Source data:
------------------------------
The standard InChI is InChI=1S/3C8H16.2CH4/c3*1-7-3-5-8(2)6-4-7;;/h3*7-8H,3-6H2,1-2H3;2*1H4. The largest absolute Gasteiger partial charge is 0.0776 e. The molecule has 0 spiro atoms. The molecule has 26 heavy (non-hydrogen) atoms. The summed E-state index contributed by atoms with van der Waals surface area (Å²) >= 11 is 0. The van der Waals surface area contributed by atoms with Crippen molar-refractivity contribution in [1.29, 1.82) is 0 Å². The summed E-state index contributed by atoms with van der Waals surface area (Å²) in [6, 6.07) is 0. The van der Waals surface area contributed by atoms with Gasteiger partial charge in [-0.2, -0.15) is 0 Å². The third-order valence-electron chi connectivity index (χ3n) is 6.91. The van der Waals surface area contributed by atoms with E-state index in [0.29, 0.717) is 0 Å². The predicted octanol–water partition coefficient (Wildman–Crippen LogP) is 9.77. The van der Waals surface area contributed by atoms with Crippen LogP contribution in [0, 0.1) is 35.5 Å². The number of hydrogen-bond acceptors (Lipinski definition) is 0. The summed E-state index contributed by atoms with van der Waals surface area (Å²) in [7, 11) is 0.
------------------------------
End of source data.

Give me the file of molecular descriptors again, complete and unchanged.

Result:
The standard InChI is InChI=1S/3C8H16.2CH4/c3*1-7-3-5-8(2)6-4-7;;/h3*7-8H,3-6H2,1-2H3;2*1H4. The largest absolute Gasteiger partial charge is 0.0776 e. The molecule has 0 spiro atoms. The molecule has 26 heavy (non-hydrogen) atoms. The summed E-state index contributed by atoms with van der Waals surface area (Å²) >= 11 is 0. The van der Waals surface area contributed by atoms with Crippen molar-refractivity contribution in [1.29, 1.82) is 0 Å². The summed E-state index contributed by atoms with van der Waals surface area (Å²) in [6, 6.07) is 0. The van der Waals surface area contributed by atoms with Gasteiger partial charge in [-0.2, -0.15) is 0 Å². The third-order valence-electron chi connectivity index (χ3n) is 6.91. The van der Waals surface area contributed by atoms with E-state index in [0.29, 0.717) is 0 Å². The predicted octanol–water partition coefficient (Wildman–Crippen LogP) is 9.77. The van der Waals surface area contributed by atoms with Crippen LogP contribution in [0, 0.1) is 35.5 Å². The number of hydrogen-bond acceptors (Lipinski definition) is 0. The summed E-state index contributed by atoms with van der Waals surface area (Å²) in [7, 11) is 0.